Posts From October, 2016

Light years away by Edurne Rubio – a review

I have been fortunate to attend a representation of “Light years away” by Ms. Edurne Rubio in Groningen, Netherlands. The artist is the daughter of one of the explorers of the cave system of Ojo Guareña, near Burgos, Spain and has a long and intimate connection with the caves. The performance mixes monologue, surround sound, video and theatrical performance. In its basic structure, it is the representation of a guided tour of the caves, one that is imaginary and not constricted by time or space. For those not knowing the caves, it is an extraordinary long (about 110 km known) cave system, with several subterranean lakes, at least 6 levels, and multiple openings. The upper cave system was frequented by humans from the Upper Paleolithic to the Late Bronze Age/Early Iron Age, in different moments, before being rediscovered only in the past century. There are significant traces of human presence, including complex panels of rock art, residues of torches, burials, and even ancient... Read the rest of this entry »

Bison discovered in cave art

Cave art is perhaps the apex of humanity. Nothing in the animal world or in the early prehistoric world of hominins and hominids compares to it. It is one manifestation of humanity that is truly ours, of our own species, shared with nobody else. We can be told that lithics is monkey’s business, and we might wonder at the species that separate us from the animal world, but when it comes to cave art, we are in safe human ground. Cave art represents the world as people perceived it. But most importantly, it recorded this perspective without any of the symbolism found in other forms of art. Even a simple Venus figurine, or more complex figures such as the Lion-Man from Hohle Fels, is intrinsically symbolic and open to interpretation. Venus of Hohle Fels, Germany. Credit: University of Tübingen. The subject of cave art is more recognisable, and cave art has been even compared to comics and animation (by Marc Azéma) for its detailed representation of animals, including bisons and... Read the rest of this entry »

Monkeys make stone tools

Capuchin monkeys produce unintentional stone flakes. Credit: Nature video A recent paper published by Nature has revealed that capuchin monkeys in Brazil can produce unintentionally lithic tools (flakes) similar to those attributed to early hominins. Some of the earliest stone tools have been dated about 3.4 million years ago and since then stone tools have been a staple for prehistorians. This is not the first time that monkeys and other animals have been spotted using tools, or even producing tools to achieve a simple and immediate objective. Using a stone to crack a nut, or a stick to reach some food are known behaviours. These monkeys however have been filmed smashing stones together and licking the result, probably a way to access some required minerals and salts, in a behaviour well known for elephants. Elephants digging minerals. Credit: Richard Ruggiero/USFWS What surprises of the monkey’s behaviour is that the end result, which they appear to discard as... Read the rest of this entry »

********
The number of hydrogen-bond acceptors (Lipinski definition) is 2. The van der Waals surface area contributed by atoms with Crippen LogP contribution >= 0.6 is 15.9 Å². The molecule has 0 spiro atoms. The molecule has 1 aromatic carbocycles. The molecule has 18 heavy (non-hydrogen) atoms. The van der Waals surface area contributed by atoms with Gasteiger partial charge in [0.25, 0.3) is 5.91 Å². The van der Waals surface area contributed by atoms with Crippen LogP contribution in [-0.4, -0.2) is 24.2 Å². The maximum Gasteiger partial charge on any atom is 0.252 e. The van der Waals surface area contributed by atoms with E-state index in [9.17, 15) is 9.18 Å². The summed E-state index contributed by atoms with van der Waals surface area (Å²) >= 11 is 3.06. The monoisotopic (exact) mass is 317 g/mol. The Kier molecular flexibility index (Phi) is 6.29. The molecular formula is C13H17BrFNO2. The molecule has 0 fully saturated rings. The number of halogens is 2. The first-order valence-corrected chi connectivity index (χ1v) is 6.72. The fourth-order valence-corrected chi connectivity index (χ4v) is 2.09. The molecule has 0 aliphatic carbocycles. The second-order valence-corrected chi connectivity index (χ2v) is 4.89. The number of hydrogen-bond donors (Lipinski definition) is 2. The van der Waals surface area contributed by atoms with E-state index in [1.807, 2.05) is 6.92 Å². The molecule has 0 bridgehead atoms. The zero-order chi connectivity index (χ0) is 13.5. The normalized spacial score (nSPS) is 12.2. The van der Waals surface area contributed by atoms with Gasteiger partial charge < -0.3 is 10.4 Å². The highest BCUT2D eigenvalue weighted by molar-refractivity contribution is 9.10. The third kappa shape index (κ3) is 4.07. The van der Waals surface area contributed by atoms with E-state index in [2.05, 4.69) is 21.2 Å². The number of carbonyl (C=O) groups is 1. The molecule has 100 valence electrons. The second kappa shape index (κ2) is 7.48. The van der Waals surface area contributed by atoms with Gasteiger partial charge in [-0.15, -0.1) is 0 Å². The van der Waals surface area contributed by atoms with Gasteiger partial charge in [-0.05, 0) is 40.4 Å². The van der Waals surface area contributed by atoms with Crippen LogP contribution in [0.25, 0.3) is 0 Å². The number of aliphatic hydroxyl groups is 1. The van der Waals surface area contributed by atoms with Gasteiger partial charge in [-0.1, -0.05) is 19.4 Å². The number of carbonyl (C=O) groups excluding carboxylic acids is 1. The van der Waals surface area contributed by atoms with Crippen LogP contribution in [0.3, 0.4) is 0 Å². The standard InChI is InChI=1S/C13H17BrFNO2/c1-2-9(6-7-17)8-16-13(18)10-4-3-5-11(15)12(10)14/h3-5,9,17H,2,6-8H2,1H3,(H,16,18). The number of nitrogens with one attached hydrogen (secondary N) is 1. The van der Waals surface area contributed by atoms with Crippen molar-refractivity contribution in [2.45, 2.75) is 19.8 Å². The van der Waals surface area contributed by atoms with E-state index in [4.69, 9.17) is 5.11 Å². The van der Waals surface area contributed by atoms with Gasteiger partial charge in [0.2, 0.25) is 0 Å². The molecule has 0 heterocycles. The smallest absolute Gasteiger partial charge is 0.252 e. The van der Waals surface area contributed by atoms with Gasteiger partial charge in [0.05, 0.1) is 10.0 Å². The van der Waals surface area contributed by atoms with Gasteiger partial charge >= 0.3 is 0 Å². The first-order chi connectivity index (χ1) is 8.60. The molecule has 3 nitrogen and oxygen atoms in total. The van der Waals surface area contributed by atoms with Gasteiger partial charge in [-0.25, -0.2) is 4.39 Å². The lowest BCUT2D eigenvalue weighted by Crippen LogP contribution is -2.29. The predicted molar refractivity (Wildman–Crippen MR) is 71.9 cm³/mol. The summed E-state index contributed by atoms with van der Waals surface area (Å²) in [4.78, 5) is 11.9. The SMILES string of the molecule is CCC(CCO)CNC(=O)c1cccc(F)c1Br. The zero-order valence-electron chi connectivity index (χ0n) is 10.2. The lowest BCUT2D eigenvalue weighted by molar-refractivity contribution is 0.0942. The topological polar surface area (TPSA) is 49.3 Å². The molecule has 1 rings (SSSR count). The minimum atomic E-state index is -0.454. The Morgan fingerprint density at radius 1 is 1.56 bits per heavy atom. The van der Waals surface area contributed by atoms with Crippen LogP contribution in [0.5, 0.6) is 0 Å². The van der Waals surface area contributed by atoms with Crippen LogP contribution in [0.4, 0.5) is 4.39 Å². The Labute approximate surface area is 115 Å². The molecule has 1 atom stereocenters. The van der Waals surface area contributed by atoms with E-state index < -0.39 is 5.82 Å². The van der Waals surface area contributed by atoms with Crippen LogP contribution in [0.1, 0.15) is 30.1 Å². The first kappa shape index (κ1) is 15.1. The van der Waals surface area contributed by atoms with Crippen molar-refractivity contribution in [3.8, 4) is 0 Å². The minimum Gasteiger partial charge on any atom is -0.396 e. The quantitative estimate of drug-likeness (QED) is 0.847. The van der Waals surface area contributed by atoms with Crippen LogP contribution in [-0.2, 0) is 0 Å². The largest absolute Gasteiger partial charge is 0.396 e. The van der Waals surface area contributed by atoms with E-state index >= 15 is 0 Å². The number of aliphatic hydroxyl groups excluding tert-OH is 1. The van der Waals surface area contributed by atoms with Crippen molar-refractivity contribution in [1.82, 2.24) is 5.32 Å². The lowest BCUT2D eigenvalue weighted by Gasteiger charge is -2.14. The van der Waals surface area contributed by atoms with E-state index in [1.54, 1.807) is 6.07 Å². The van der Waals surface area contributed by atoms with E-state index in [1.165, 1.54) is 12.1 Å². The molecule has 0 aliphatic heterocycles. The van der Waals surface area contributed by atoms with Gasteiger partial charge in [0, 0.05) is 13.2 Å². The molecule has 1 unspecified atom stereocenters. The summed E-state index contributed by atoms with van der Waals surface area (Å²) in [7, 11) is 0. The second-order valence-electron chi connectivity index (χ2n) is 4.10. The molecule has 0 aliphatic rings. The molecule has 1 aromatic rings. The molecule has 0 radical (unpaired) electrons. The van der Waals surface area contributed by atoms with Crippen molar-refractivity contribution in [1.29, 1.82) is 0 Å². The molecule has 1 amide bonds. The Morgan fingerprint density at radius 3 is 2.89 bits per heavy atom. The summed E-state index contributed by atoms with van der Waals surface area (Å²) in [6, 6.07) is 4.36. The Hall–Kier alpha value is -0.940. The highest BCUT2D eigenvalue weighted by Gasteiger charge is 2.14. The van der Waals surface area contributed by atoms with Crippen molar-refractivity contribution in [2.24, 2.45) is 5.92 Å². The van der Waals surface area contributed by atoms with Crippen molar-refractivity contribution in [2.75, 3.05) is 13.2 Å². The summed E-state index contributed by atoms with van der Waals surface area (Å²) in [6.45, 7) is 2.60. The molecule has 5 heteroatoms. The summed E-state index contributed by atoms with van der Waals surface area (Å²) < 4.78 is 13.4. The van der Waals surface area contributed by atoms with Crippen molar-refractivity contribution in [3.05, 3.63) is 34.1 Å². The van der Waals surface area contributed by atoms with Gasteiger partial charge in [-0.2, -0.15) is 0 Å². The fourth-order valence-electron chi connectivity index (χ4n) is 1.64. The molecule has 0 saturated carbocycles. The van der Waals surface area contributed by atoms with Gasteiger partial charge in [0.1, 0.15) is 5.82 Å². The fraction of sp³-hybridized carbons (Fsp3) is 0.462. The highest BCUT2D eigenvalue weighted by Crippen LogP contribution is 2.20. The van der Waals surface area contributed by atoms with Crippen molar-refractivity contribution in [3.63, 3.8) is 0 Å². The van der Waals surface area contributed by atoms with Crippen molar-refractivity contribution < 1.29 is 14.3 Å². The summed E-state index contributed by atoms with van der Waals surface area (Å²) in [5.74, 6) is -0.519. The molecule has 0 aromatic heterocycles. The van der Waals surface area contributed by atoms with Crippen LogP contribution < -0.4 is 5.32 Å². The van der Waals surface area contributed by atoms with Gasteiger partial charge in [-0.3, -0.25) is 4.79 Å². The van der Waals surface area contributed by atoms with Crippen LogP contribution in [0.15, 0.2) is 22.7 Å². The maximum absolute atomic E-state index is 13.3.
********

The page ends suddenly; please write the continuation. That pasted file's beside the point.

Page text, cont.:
Modern humans vs. the other hominins

The discovery of possible human teeth in Flores, in the same cave where Homo floriensis lived, has opened up a debate on the colonization of our planet by anatomically modern humans. In many ways, humans are not dissimilar by other natural species, and except for the use of complex languages, the ability to create tools, and human creativity (the ability to think and imagine the abstract or what is not yet material, the human mind), it is hard to separate humans from animals from a scientific point. Increasingly, intelligence and consciousness are recognized in animals, last perhaps the dolphins, who have some form of language (The study of acoustic signals and the supposed spoken language of the dolphins) and even larger brains than humans. So it is becoming difficult to define humans, and all characteristics that are unique can be reduced to abilities in abstract and symbolic thinking. Studying hominins, the ancestors of modern humans, can offer some clues about traits that are... Read the rest of this entry »

Recent presentations

You can see online or download two of my recent (2016) presentations:

Island Obsidian Distribution and Socioeconomic Patterns in Prehistoric Sicily and the South-Central Mediterranean (2016) (SAA 2016)


Rivers in Prehistory: Human-Environment Interactions in the Making (WARP30)

The second presentations in particular will be of general interest as it is part of my recent work on rivers, and the first work after my book Rivers in Prehistory.